“Nope. I slept like a rock. What are you doing up there today?” Dermot had been inspired by HGTV to hang some doors in the walk–in attic to block off a part of the big room for storage, and he was turning the rest of the floored space into a bedroom for himself. He and Claude had been more or less bunking together in the small bedroom and sitting room up there. When we’d cleared out the attic, Dermot had decided to “repurpose” the space. He’d already painted the walls and refinished and resealed the plank floor. I believe he’d recaulked the windows, too.
“The floor is dry now, so I built the walls. Now I’m actually putting in the hardware to hang the doors. I’m hoping to get that done today and tomorrow. So if you have anything you want to store, the space will be ready.”
When Dermot and Claude had helped me carry everything down from the packed attic, I’d gotten rid of the accumulated Stackhouse debris –– generations of discarded trash and treasures. I was practical enough to know that moldering things untouched for decades really weren’t doing anyone any good, and the trash had gone in a large burn pile. The nice items had gone to an antique store in Shreveport. A few of the smaller items had already sold; I’d gotten a check from Brenda Hesterman and Donald Callaway at Splendide.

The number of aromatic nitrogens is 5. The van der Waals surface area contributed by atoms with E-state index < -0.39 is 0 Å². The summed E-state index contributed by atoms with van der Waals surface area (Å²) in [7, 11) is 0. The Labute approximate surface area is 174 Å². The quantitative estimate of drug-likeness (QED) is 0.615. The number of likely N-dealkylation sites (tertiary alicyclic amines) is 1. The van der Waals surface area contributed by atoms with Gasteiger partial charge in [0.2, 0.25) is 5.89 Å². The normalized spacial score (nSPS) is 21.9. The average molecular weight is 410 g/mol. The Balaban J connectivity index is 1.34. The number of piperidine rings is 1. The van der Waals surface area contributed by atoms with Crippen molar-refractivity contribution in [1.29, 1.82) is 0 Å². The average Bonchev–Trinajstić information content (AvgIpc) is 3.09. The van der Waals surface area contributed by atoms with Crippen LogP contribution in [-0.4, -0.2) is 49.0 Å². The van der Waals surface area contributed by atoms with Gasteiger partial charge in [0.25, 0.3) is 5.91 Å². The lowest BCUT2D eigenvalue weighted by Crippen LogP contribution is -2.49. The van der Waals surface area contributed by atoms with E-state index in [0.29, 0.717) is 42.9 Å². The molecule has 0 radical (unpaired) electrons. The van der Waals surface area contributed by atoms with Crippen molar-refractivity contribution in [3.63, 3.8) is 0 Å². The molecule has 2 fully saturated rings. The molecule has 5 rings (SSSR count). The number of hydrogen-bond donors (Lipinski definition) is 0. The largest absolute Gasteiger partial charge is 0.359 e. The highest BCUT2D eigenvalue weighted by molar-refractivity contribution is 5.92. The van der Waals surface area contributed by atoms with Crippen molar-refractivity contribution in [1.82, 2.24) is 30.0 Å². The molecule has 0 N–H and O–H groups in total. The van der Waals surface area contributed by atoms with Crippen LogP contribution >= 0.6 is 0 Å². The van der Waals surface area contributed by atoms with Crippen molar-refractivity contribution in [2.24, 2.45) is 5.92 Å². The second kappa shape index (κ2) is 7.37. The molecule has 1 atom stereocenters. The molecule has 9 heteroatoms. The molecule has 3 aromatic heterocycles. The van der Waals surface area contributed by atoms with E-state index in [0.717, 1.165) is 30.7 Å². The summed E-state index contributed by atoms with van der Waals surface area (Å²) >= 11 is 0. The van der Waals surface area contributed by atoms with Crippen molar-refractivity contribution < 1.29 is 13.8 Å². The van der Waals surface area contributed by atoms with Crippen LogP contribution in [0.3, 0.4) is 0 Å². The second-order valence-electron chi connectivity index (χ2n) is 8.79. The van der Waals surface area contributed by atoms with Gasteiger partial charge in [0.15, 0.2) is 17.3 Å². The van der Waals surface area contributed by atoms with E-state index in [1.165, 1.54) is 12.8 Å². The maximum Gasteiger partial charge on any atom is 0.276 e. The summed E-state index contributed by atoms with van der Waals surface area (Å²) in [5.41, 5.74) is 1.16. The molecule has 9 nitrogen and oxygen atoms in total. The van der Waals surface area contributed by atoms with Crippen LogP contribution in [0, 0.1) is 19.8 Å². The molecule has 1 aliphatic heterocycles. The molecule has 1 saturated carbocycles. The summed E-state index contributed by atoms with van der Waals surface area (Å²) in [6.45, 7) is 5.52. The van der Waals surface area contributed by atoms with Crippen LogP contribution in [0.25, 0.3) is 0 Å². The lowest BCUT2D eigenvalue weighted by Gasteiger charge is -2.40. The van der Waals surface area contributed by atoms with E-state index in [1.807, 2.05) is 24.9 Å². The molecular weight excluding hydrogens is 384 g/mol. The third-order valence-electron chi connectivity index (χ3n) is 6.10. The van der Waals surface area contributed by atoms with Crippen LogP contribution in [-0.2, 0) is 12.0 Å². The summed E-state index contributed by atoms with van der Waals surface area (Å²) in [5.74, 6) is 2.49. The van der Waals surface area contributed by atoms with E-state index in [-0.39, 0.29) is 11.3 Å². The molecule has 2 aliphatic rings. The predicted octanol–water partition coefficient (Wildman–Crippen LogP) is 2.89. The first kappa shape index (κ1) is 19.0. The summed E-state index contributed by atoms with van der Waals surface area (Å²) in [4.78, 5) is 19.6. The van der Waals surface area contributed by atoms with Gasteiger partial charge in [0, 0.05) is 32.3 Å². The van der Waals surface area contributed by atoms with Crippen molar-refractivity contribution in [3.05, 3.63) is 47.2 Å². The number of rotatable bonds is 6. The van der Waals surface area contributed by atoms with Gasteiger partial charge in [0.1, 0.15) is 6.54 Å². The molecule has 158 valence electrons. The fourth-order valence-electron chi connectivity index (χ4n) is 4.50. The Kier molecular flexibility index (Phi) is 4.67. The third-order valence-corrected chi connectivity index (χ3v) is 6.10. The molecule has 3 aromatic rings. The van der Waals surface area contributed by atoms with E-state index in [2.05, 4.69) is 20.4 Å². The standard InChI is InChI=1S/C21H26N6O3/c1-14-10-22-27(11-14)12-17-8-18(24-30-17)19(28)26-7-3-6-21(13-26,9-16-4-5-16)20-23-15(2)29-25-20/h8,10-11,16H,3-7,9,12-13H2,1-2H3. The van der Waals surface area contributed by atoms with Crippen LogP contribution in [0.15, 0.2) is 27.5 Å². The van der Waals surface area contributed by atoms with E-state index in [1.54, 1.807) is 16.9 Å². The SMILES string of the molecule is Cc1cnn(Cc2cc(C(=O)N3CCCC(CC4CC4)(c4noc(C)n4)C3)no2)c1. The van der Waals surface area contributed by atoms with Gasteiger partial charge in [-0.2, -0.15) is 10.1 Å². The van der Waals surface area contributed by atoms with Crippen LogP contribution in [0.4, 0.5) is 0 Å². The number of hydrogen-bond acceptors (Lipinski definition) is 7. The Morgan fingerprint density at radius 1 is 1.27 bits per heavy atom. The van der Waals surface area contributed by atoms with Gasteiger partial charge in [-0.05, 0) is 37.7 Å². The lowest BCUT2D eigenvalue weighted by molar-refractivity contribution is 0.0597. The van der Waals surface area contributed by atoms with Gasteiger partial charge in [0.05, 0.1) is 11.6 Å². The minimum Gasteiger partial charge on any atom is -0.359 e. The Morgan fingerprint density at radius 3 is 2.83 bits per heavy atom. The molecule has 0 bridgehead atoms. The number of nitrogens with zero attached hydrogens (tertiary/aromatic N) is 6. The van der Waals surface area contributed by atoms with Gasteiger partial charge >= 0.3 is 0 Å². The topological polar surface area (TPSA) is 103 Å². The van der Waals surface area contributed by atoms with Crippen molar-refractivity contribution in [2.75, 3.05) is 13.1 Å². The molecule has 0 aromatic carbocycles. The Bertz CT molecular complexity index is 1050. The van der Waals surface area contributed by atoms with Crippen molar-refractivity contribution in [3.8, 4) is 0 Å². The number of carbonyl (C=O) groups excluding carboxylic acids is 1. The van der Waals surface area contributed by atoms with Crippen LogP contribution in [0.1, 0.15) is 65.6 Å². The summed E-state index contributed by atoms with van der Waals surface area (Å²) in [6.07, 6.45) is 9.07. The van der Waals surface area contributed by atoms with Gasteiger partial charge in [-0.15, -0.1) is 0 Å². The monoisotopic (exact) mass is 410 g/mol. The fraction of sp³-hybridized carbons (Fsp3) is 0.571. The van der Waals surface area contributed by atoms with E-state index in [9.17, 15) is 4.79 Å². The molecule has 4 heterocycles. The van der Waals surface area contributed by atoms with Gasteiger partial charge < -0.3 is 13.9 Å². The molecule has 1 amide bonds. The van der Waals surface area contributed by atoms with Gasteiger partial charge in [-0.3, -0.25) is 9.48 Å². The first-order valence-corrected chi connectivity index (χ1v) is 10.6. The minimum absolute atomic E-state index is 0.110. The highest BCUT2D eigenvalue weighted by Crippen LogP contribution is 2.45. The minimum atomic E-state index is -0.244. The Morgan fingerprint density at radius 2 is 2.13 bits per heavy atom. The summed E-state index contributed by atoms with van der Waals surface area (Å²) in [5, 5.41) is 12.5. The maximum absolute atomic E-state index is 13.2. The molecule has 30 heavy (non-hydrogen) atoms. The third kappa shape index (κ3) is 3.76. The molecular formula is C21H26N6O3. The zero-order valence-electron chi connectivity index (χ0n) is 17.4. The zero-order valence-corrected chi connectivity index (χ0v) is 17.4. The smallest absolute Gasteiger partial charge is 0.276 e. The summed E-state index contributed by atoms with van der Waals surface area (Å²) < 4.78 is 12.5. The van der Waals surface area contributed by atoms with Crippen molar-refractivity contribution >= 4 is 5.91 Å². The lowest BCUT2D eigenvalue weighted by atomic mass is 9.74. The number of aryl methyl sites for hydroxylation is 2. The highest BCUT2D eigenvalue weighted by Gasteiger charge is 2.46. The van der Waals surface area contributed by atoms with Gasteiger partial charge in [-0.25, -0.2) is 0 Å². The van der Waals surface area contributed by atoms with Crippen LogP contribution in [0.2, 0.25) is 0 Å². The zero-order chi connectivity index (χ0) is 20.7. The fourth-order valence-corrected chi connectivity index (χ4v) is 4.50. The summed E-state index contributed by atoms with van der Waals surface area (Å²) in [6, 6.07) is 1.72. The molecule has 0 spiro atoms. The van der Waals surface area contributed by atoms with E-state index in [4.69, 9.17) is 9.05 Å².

While the two dealers were at the house looking through the possibilities, Donald had discovered a secret drawer in one of the old pieces of furniture, a desk. In it, I’d found a treasure: a letter from my Gran to me, and a unique keepsake.
Dermot’s head turned at some noise I couldn’t yet hear. “Motorcycle coming,” he said around a mouthful of toast and jelly, sounding almost eerily like Jason. I jerked myself back into the here and now.
I knew only one person who regularly travelled by motorcycle.
A moment after I heard the motor cut off, there was a knock at the front door. I sighed, reminding myself to remember days like this the next time I felt lonely. I was wearing sleep shorts and a big old T shirt, and I was a mess, but that would have to be the problem of my uninvited guest.